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Making sense of a regulatory patchwork

3 June 2019

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Alternative assets are set to rise but fragmentation is still a problem for AIFMD, which is soon due for its second iteration. Managers need to rely on service providers more than ever, says Anja Grenner of Intertrust.

The second version of the Alternative Investment Fund Managers Directive, known as AIFMD II, is on the horizon. Version one, launched in 2011, has created a large, internal market for European alternative investment funds and influenced regulatory practices around the globe. The update is eagerly anticipated.

In preparation for the new iteration, Intertrust surveyed private capital fund managers to determine their views about the existing framework. The poll discovered a broadly optimistic view: the majority of respondents thought the sum of assets invested in AIFMD-compliant structures would rise over the next two years.

But the research also uncovered a widespread problem. The AIFMD has been interpreted differently by different EU member states, leading to variations in local regulatory requirements. Instead of a single, uniform marketplace, fund managers are presented with a kind of patchwork of varying frameworks – and this burdens them with cost and complexity.

Anja Grenner, director of funds at Intertrust Luxembourg, says the differing practices in various member states can be perplexing.

“Fragmentation makes setting up a fund more complicated, difficult and expensive,” she says. “The cost to set up an alternative investment fund or a depositary under the regime may differ, and maintenance fees can vary more than 100% from country to country.”
Different countries require different documentation, she adds. Once an alternative fund manager has received an AIFMD passport, for example, it might be assumed that the same documentation package could be sent to each of the local regulators in the jurisdictions in which the fund is to be distributed. But that is not the case. Each country requires a different package of documents, which are processed by local regulators at their own pace ranging from a week to two months or more.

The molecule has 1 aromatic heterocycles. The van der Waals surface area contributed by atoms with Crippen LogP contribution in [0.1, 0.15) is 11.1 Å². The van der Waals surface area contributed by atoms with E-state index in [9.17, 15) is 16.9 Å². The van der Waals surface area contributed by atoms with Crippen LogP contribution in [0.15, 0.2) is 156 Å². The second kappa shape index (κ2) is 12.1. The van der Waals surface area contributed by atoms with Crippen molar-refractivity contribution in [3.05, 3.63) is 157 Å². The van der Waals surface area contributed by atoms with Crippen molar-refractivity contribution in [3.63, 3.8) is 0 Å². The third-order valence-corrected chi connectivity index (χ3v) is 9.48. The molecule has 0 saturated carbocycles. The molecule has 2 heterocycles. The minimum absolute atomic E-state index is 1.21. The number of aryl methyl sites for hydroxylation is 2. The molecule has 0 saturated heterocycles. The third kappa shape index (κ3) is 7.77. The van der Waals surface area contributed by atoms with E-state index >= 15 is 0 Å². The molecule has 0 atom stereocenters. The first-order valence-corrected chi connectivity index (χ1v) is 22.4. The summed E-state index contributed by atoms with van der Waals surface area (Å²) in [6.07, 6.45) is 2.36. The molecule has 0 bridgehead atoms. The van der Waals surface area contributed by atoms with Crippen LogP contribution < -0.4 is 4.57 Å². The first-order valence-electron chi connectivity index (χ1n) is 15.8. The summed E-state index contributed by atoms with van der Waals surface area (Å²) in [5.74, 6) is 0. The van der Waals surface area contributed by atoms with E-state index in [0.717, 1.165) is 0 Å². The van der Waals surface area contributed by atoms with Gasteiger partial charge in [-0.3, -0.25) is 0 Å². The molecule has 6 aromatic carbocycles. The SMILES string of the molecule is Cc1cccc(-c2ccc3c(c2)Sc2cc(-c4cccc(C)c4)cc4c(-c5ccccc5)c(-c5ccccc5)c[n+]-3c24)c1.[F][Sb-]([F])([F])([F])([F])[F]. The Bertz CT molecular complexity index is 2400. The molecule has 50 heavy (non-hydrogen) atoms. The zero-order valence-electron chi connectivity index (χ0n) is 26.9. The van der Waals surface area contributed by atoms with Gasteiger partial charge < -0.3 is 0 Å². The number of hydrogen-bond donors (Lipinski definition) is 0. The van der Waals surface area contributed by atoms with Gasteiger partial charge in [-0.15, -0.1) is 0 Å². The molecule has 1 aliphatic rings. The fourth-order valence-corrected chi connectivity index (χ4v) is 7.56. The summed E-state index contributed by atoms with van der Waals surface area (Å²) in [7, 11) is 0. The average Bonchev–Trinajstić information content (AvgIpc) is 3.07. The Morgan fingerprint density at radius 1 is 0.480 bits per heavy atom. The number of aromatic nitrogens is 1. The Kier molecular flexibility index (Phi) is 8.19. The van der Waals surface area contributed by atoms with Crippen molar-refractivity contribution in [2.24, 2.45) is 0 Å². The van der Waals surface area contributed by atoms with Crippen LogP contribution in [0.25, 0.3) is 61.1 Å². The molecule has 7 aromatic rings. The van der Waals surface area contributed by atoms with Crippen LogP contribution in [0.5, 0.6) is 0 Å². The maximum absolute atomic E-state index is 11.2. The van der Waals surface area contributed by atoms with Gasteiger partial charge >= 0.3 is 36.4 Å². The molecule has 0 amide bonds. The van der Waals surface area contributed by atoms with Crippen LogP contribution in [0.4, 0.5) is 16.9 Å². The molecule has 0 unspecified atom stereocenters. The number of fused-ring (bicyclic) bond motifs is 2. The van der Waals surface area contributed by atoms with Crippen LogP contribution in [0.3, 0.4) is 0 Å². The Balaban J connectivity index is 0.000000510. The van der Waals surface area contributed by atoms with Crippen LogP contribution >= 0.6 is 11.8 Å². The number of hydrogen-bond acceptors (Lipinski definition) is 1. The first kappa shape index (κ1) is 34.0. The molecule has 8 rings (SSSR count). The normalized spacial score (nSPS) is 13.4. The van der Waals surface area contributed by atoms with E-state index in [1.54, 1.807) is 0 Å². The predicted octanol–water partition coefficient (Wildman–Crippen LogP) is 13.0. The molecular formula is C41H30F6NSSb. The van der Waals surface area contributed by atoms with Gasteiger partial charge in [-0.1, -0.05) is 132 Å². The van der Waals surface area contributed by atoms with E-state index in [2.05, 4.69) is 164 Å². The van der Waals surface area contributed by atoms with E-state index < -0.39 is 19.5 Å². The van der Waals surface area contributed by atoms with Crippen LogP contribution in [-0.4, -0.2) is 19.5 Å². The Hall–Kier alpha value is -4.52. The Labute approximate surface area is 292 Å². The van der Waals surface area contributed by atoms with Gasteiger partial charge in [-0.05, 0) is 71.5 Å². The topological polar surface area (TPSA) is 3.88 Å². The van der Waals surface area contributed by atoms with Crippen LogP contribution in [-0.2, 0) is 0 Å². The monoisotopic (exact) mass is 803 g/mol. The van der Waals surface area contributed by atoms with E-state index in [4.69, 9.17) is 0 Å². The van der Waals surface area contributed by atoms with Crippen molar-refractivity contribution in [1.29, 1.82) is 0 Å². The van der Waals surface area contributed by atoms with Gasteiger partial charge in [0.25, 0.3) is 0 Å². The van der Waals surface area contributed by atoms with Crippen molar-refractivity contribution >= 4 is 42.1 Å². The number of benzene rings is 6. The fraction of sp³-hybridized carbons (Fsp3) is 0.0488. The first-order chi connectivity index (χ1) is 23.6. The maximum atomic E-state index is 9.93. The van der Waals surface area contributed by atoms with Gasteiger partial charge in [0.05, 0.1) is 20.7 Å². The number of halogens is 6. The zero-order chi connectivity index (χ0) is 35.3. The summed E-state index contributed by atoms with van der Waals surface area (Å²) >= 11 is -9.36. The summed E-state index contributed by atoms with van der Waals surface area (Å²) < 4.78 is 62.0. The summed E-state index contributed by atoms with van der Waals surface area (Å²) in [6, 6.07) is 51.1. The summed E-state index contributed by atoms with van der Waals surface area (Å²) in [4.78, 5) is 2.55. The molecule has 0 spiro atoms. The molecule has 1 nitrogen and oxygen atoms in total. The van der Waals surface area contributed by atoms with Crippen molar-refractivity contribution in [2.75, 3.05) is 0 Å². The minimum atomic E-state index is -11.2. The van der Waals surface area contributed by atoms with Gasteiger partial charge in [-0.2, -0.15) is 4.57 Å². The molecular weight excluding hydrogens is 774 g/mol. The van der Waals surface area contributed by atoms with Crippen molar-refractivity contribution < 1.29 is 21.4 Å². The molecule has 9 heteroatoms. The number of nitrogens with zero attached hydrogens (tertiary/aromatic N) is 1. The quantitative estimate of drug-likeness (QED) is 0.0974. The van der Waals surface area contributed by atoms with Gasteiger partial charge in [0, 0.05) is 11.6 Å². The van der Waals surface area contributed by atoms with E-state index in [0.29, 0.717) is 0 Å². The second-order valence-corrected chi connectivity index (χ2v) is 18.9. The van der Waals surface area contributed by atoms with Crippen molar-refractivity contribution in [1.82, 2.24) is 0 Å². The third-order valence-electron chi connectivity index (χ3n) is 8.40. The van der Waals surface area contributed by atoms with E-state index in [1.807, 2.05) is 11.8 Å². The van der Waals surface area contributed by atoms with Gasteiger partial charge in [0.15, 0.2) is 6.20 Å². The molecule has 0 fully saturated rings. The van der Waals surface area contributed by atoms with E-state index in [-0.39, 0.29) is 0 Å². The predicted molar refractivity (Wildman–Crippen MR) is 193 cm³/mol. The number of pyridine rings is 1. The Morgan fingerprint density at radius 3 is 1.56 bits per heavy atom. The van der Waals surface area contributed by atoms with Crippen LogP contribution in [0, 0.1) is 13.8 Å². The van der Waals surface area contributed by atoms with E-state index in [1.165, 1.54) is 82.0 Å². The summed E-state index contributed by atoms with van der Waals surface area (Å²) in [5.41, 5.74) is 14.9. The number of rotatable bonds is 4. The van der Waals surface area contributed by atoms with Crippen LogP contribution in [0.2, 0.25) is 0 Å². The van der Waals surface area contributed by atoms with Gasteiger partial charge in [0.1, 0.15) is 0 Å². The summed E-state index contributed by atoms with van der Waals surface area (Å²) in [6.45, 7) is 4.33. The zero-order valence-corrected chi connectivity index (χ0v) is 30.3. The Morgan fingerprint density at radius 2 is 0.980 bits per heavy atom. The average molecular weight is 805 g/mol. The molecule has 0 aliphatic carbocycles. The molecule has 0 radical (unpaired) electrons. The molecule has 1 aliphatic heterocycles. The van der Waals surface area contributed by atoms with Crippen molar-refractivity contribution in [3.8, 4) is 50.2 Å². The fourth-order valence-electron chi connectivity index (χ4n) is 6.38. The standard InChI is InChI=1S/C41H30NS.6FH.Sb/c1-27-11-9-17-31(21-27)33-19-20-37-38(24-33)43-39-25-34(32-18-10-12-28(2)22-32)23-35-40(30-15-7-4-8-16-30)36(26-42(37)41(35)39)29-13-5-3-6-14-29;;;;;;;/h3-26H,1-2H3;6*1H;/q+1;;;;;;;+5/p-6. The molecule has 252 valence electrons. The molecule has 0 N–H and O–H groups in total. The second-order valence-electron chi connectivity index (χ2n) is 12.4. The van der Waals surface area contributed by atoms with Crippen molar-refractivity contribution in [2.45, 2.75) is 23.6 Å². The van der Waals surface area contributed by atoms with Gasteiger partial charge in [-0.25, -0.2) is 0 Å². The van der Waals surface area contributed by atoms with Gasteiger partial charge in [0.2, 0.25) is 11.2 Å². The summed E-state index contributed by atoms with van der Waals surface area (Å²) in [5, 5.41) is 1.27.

In this confusing environment, fund managers must rely on service providers to avoid costly mistakes in their planning.

“Managers often need a helping hand to take them through that jungle,” she says.

The good news is that EU policy makers are aware of the problems. However, Grenner cautions that some of the causes of regional variation are too fundamental to be resolved overnight. Germany, for example, has a long tradition of retail customers investing in unregulated limited partnership structures, while in France, such products are never sold to retail buyers. It is natural that the German and French regulators have interpreted the AIFMD differently to account for the different make-up of their funds markets.

There are further questions about how to define key terms in the AIFMD. Countries such as Germany, Italy, France and Spain seem to favour a strict approach to fund marketing in which a distribution agreement is required before a fund manager can have high-level discussions about a fund with a potential client. The UK and Scandinavia, on the other hand, are more likely to allow that such discussions are “pre-marketing”, which does not require a distribution agreement.

“Some things are easier to harmonise than others,” says Grenner, who favours a patient approach. “We’ll get there at some stage, maybe not all at once via AIFMD II, but harmonisation will be achieved over time. Ucits was and is an evolution, not a one-time shot.”

Article published on Funds Europe May edition